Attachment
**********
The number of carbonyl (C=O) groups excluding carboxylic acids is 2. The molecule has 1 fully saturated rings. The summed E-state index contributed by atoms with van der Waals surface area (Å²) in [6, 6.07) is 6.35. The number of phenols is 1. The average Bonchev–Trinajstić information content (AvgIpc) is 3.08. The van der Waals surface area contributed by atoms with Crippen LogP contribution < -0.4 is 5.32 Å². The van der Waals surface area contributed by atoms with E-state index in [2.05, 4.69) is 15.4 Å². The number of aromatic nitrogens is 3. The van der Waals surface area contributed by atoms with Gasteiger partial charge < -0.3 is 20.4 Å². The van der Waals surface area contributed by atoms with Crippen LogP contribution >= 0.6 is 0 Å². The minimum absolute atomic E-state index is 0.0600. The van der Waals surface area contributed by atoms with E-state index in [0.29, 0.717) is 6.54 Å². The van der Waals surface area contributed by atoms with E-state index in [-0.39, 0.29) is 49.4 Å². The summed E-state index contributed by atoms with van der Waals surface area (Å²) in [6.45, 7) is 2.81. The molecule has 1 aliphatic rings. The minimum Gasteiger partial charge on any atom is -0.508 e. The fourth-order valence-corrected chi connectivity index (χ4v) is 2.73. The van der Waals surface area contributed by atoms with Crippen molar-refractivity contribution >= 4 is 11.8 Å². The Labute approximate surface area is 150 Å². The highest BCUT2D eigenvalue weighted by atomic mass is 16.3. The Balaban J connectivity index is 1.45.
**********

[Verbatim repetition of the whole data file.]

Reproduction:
The number of carbonyl (C=O) groups excluding carboxylic acids is 2. The molecule has 1 fully saturated rings. The summed E-state index contributed by atoms with van der Waals surface area (Å²) in [6, 6.07) is 6.35. The number of phenols is 1. The average Bonchev–Trinajstić information content (AvgIpc) is 3.08. The van der Waals surface area contributed by atoms with Crippen LogP contribution < -0.4 is 5.32 Å². The van der Waals surface area contributed by atoms with E-state index in [2.05, 4.69) is 15.4 Å². The number of aromatic nitrogens is 3. The van der Waals surface area contributed by atoms with Gasteiger partial charge < -0.3 is 20.4 Å². The van der Waals surface area contributed by atoms with Crippen LogP contribution >= 0.6 is 0 Å². The minimum absolute atomic E-state index is 0.0600. The van der Waals surface area contributed by atoms with E-state index in [0.29, 0.717) is 6.54 Å². The van der Waals surface area contributed by atoms with E-state index in [-0.39, 0.29) is 49.4 Å². The summed E-state index contributed by atoms with van der Waals surface area (Å²) in [6.45, 7) is 2.81. The molecule has 1 aliphatic rings. The minimum Gasteiger partial charge on any atom is -0.508 e. The fourth-order valence-corrected chi connectivity index (χ4v) is 2.73. The van der Waals surface area contributed by atoms with Crippen molar-refractivity contribution >= 4 is 11.8 Å². The Labute approximate surface area is 150 Å². The highest BCUT2D eigenvalue weighted by atomic mass is 16.3. The Balaban J connectivity index is 1.45.